22 August 2022
CAD/BIM Design Project: Desert Oasis or Dystopian Hell?
Does the design of a new construction project in the Middle East foresee the structure of future societies, or is it just a "castle in the sky"?
Would you opt to live and work in a home that was part of a single-structure city, along with nine million other folks? How about if we told you it was located in the Arabian desert? We’d love to tell you that it included romantic evenings in a Bedouin tent with a belly-dancing exotic beauty and a dashing hero, a la Lawrence of Arabia. But it’s far more futuristic than that. At Axiom, we’ve long maintained that CAD/BIM managers and users are the authors of our future. Architects, engineers, and designers turn great visions and dreams into soaring realities and should therefore be helped and supported. This is why we produce CAD and BIM tools for MicroStation®, Revit®, and AutoCAD®. If we can help save time, reduce frustration, and help you deliver accurate, standard, valuable projects, then our work is done.
A controversial project in the Middle East has clearly pitted CAD/BIM designers and members of the AEC industry against the confines of modern reality.
A controversial project in the Middle East has clearly pitted CAD/BIM designers and members of the AEC industry against the confines of modern reality in thought-provoking ways.
But are they crossing the line between reality and fantasy?
The Scale of a City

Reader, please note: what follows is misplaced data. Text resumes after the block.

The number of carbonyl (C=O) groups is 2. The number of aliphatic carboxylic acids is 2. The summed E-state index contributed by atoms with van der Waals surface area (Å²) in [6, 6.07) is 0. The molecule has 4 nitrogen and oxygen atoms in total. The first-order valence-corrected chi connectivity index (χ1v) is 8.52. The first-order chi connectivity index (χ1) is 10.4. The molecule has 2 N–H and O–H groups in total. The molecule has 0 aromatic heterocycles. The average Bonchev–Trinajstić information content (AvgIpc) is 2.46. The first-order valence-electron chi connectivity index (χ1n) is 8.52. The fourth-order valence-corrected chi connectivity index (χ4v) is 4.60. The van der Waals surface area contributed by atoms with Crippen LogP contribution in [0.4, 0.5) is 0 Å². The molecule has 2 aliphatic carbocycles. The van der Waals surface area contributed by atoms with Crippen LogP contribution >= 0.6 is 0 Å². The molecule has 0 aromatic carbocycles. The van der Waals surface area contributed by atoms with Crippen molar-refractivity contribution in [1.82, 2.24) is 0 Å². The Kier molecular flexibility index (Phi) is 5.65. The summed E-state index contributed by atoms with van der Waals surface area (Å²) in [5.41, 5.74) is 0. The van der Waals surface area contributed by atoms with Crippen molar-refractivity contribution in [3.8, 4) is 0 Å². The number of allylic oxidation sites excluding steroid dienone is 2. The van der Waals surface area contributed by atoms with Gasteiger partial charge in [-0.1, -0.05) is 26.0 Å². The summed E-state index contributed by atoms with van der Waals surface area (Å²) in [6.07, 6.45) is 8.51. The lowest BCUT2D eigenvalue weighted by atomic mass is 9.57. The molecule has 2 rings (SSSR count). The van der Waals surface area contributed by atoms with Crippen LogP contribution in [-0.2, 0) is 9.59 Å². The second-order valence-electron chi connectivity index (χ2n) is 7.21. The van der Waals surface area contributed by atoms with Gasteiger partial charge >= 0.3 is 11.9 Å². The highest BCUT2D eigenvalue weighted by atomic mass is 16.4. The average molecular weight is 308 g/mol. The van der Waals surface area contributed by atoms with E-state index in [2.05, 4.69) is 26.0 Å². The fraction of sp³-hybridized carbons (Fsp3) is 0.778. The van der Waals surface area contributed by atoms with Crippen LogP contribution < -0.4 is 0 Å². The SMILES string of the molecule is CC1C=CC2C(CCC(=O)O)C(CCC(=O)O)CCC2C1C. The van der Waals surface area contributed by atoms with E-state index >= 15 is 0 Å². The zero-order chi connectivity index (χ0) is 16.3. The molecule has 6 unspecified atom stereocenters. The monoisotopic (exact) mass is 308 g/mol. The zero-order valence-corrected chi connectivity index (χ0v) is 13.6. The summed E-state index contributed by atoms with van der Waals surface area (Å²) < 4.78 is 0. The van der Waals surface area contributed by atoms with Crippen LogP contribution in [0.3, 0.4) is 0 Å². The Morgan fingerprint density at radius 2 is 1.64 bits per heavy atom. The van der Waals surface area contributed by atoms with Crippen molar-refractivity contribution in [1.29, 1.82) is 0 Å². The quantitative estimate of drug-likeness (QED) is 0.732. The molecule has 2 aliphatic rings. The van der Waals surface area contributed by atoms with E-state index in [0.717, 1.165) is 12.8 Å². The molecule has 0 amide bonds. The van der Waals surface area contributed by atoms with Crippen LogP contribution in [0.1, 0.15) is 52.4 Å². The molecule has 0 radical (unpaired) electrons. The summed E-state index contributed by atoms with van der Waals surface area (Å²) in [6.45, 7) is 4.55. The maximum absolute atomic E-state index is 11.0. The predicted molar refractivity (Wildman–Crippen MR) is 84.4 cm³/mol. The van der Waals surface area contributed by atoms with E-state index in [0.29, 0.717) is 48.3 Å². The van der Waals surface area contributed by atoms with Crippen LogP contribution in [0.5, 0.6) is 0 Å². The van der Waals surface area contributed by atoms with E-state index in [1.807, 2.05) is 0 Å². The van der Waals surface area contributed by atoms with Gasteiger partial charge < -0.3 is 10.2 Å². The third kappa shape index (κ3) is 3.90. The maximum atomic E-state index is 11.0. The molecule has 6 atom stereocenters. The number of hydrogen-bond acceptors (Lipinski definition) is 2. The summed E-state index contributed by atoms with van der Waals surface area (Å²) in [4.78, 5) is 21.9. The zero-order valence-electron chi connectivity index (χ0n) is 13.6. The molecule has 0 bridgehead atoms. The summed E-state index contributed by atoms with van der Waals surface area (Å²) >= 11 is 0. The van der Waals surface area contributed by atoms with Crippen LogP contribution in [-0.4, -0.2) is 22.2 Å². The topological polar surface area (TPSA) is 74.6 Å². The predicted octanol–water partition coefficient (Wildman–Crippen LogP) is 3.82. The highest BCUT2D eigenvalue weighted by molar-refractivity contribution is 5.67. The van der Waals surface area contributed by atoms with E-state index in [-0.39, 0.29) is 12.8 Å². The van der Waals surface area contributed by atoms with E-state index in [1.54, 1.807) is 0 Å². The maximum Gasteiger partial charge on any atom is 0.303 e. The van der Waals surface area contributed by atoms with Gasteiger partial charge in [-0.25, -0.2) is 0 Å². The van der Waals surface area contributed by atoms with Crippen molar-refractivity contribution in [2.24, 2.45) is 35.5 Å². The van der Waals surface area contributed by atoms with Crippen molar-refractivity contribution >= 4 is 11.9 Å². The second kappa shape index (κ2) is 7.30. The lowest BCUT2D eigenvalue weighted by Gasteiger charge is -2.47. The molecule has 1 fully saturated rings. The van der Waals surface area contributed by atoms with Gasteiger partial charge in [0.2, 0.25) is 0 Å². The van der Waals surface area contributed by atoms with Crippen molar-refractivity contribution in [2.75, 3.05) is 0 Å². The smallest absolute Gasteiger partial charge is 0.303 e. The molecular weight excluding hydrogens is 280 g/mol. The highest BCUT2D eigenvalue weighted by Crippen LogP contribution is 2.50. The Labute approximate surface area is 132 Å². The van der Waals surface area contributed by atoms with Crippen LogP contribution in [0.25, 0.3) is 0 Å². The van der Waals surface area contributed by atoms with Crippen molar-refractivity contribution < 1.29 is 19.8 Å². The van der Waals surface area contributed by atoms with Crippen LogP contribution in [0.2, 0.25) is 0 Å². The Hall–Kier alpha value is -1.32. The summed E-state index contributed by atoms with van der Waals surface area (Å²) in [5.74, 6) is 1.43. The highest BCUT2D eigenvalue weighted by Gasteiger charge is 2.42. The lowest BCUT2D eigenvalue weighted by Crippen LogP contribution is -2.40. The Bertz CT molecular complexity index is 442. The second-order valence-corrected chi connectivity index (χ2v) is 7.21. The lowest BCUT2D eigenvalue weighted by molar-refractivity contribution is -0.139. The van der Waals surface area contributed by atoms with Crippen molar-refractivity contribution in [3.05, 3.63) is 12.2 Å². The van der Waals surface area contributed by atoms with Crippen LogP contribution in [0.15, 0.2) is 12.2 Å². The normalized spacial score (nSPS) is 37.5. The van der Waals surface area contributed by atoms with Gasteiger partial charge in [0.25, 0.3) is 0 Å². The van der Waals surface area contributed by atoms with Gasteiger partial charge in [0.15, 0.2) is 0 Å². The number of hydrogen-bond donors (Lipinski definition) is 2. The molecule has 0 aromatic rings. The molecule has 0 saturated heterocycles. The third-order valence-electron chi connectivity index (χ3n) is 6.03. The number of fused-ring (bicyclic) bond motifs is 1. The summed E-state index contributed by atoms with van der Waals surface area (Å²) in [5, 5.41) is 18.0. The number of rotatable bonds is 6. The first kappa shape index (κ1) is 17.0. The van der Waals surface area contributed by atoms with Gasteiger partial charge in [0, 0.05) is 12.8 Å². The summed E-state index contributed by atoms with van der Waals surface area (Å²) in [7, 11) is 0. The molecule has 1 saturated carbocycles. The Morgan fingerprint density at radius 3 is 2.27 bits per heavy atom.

In 1624, the Dutch settled along the Hudson River, establishing New Amsterdam, which the English later renamed New York. Today, at its widest point, the Big Apple measures about 35 miles across.
On the opposite coast, in 1781, a small settlement named El Pueblo de la Reina de Los Angeles (The Town of the Queen of Angels) was established as part of Spain’s colonization of California. Today, that city, Los Angeles, measures around 44 miles at its widest point.
But earlier than both of these large American cities — much earlier, in fact, — the Romans settled on the banks of the River Thames around 45 A.D. They called their little settlement Londinium. Today, the sprawling city of London has grown to a width of around 50 miles, east to west.
It’s a law of nature that things start out small and then grow. The tadpole becomes the frog; the acorn, the mighty oak, the settlement becomes the sprawling metropolis, and in the Middle East, well, that’s where this theory goes to hell in a handbasket.
They’re building a city that will be 105 miles long right from the get-go. That’s larger than the growth spanning almost two thousand years of civilization in London. But — and here’s where it gets weird — it will only be about 660 feet wide. (For those readers who are metric, that’s 170km by 200 meters.) “That’s not a city,” you say. “It’s a sliver, a slice, a shard.” True, but since The Shard was already taken (by a building in London), they’re simply calling it The Line.
Foolhardy Frivolity or Fantastic Feat?
In the desert wilderness of northeast Saudi Arabia, where temperatures can reach up to 108ºF (42ºC) in the Tabuk province, they’re building a new city known as Neom. There’ll be a new seaport, two airports, an industrial city, 16,000 acres of farmland, and an outdoor ski destination located in the nearby mountains.